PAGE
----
The supported or bulk catalysts can be employed in the form of beads, extrudates, tablets, or even, if operating in a stationary bed, in the form of fragments. When the operation is carried out in a fluid bed it is preferred to employ a catalyst in the form of beads or extrudates.
As nonlimiting examples of catalysts there may be mentioned:
chromium oxide microbeads obtained by the sol-gel process as described in patent FR 2 501 062,
catalysts with chromium oxide deposited on active carbon (patent U.S. Pat. No. 4,474,895), on aluminium phosphate (patent EP 55 958) or on aluminium fluoride (U.S. Pat. Nos. 4,579,974 and 4,579,976),
mixed chromium oxide and nickel chloride catalysts deposited on aluminium fluoride (patent application EP 0 486 333),
bulk catalysts based on crystallized chromium oxide (patent application (EP 657 408),
bulk catalysts based on nickel and chromium oxide (patent application EP 0 546 883),
bulk catalysts based on vanadium and chromium oxide (patent application EP 0 657 409).
The abovementioned patents, the content of which is incorporated here by reference, describe broadly the method of preparation of these catalysts, as well as their method of activation, that is to say of preliminary conversion of the catalyst into stable active species by fluorination by means of gaseous HF diluted with compounds which are inert (nitrogen) or not (air or 1,1,2-trichloro-1,2,2-trifluoroethane). During this activation the metal oxides serving as active material (for example chromium oxide) or as support (for example alumina) may be partially or completely converted to corresponding fluorides.
Mixed catalysts based on chromium and nickel, which are described in patent applications EP 0 486 333 and EP 0 546 883 are more particularly preferred.
The contact time, defined as the ratio of the total flow rate of the reactants (measured in the reaction conditions) to the volume of catalyst, may vary within wide limits and is generally between 0.01 and 20 seconds. In practice it is preferable to work with contact times of between 0.1 and 5 seconds.
This reaction may be carried out at atmospheric pressure or at a higher pressure. A pressure of between 1 and 20 bar absolute is preferably chosen.
The following examples illustrate the invention without limiting it.
a) Preparation and Activation of a Catalyst Based on Nickel and Chromium Which are Supported on Fluorinated Alumina
250 ml of partially fluorinated alumina (containing, in all, 83 mass % of aluminium fluoride and 16% of alumina) obtained beforehand by fluorination of alumina at about 300° C. with the aid of nitrogen and hydrofluoric acid are placed in a rotary evaporator. Before impregnation, this fluorinated support exhibits the following physicochemical characteristics:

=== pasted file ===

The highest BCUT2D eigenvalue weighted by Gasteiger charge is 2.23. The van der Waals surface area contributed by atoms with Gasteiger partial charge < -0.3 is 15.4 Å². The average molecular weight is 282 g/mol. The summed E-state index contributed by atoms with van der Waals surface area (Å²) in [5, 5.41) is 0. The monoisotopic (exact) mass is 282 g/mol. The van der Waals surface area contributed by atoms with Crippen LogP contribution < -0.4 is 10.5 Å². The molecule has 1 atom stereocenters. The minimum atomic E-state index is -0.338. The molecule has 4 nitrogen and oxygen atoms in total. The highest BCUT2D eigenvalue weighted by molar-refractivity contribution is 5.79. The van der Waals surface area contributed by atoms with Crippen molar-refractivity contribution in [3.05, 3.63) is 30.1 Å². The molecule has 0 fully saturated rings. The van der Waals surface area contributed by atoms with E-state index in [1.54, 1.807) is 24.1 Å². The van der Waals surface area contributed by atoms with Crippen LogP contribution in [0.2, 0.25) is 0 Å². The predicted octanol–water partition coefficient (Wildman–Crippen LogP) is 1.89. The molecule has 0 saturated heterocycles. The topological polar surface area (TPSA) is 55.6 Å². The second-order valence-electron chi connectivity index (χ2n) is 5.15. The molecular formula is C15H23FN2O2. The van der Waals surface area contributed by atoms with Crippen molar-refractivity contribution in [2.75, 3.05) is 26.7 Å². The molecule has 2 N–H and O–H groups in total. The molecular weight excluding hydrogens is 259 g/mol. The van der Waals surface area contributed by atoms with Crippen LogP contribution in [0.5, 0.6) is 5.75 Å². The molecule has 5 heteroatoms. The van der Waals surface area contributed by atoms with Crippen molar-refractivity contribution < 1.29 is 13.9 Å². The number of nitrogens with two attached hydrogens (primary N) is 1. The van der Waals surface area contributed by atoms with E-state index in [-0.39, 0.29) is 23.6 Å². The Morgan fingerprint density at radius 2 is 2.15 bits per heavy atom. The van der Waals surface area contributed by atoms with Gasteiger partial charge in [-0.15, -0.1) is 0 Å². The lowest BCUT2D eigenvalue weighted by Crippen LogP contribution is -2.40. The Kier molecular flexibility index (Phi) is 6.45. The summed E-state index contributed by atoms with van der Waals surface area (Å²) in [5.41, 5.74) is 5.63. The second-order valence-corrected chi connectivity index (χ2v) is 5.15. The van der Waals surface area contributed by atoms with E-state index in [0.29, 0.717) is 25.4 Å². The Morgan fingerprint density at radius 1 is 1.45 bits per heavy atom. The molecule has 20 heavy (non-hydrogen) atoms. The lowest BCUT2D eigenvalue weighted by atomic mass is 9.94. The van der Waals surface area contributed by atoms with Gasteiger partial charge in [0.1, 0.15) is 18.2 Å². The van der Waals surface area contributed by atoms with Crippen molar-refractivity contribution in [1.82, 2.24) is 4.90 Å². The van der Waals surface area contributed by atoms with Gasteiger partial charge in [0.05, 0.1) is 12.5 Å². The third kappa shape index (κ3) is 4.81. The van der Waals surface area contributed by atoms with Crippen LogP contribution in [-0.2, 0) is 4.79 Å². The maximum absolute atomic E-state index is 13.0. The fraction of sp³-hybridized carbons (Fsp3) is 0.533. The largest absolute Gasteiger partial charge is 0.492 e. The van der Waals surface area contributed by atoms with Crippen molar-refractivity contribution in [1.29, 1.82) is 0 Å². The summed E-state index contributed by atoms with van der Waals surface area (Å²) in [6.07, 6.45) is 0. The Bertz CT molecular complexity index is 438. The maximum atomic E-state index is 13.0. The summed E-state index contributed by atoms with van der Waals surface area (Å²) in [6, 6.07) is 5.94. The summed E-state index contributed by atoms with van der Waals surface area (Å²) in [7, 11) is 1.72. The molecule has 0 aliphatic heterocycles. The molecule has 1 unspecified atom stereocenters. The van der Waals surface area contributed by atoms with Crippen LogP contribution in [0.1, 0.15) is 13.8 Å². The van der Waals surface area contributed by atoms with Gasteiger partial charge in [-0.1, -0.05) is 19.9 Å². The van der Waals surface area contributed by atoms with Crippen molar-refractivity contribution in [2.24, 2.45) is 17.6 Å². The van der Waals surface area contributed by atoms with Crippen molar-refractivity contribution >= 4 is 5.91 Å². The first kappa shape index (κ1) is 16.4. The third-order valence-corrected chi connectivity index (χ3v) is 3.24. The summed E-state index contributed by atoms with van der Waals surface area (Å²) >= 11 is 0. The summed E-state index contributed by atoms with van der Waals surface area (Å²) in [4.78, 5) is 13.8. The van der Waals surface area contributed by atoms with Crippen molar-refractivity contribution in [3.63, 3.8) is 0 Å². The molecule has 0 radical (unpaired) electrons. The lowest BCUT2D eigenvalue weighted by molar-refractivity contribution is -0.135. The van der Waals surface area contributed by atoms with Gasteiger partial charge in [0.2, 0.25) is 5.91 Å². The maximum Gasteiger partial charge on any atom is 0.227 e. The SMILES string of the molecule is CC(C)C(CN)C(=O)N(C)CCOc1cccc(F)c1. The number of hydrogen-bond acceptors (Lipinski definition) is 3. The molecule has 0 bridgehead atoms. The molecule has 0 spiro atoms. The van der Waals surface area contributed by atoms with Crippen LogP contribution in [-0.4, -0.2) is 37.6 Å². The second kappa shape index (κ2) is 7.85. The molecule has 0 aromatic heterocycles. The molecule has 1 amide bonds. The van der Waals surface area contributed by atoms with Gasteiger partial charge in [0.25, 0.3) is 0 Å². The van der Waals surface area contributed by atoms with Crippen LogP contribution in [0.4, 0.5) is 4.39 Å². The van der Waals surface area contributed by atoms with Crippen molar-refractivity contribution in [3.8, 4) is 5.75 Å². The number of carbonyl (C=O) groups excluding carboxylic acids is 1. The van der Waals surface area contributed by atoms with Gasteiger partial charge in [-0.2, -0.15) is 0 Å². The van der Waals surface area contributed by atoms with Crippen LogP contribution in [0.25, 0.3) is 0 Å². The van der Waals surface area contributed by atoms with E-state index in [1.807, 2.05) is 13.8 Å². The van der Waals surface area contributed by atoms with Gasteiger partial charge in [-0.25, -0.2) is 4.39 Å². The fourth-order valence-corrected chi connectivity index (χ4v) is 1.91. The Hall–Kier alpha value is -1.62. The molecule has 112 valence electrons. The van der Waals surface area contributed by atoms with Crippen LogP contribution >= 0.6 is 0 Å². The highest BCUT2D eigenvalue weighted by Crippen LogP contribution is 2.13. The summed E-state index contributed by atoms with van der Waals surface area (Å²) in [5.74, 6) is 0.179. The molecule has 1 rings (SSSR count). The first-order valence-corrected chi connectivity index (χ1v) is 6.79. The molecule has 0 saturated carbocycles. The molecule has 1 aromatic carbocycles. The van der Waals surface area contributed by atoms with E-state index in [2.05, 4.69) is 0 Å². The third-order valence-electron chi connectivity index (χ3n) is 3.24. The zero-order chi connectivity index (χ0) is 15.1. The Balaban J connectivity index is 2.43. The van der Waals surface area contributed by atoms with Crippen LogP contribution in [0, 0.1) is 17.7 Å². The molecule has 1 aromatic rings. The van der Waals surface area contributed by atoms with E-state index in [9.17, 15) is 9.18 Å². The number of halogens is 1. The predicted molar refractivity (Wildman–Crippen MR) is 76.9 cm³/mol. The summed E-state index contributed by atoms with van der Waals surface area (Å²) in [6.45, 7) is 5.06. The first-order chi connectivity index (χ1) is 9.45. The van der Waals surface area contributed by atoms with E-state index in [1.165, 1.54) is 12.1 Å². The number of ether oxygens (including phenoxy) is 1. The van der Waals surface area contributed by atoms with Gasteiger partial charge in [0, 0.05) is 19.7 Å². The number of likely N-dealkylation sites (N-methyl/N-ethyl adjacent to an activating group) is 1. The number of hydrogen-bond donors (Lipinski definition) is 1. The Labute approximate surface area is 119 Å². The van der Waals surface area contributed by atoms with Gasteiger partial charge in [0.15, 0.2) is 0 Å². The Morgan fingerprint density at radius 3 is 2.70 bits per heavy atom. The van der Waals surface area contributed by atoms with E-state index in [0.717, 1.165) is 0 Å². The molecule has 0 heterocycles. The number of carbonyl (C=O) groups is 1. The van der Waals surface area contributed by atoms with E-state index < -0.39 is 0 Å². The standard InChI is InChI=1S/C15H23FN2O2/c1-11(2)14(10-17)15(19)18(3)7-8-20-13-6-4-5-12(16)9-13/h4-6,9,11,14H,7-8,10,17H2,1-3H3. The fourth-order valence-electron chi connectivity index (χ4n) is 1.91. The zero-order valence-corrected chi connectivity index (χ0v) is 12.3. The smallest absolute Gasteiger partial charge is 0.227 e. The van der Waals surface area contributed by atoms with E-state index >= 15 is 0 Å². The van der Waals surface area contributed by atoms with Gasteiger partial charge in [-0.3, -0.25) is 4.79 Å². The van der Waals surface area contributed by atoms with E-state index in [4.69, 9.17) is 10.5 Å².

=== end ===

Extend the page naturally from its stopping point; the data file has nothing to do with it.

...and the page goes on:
form: beads 1-2 mm in diameter
apparent density: 0.57 g/ml
BET surface: 67 m2/g
pore volume: 0.72 ml/g (for pores with radius between 4 nm and 63 μm)
An aqueous solution containing 12.5 g of chromic acid CrO3 and 29 g of nickel chloride hexahydrate in 40 g of water, and a methanolic solution made up of 17.8 g of methanol in 50 g of water are added simultaneously onto the support, with stirring. The impregnation is performed over 45 minutes, at ambient temperature and at atmospheric pressure, on the support, with stirring.
After drying for 4 hours, under a stream of nitrogen, in a fluidized bed at about 110° C., the catalyst is next charged into a reactor made of Inconel 600 and activated as a stationary bed with a nitrogen/HF mixture according to the procedure described in patent EP 0 486 333. After this treatment the physicochemical characteristics of the Ni—Cr/AlF3 catalyst activated in this way are the following:
Chemical Composition (by Weight):
volume of the pores with a radius of between 4 nm and 63 μm: 0.4 ml/g
BET surface: 23 m2/g
b) Fluorination of Methylene Chloride
4 ml of this Ni—Cr/AlF3 catalyst are charged into a tubular reactor made of Inconel 600, with an internal diameter of 1 cm and a volume of 40 ml and then, in a first stage, HF and chlorine are introduced at respective flow rates of 0.45 mol/h and 0.005 mol/h. Methylene chloride, vaporized in a preheater the temperature of which is set at 150° C., is next introduced in gaseous form into the reactor at a flow rate of 0.15 mol/h. The temperature of the reactor is maintained at 300° C. and the contact time in these conditions is 0.5 seconds.
On leaving the reactor, the reaction products are washed, dried and analysed by gas chromatography. The following table summarizes the results obtained after 48, 171, 338 and 527 hours' continuous operation.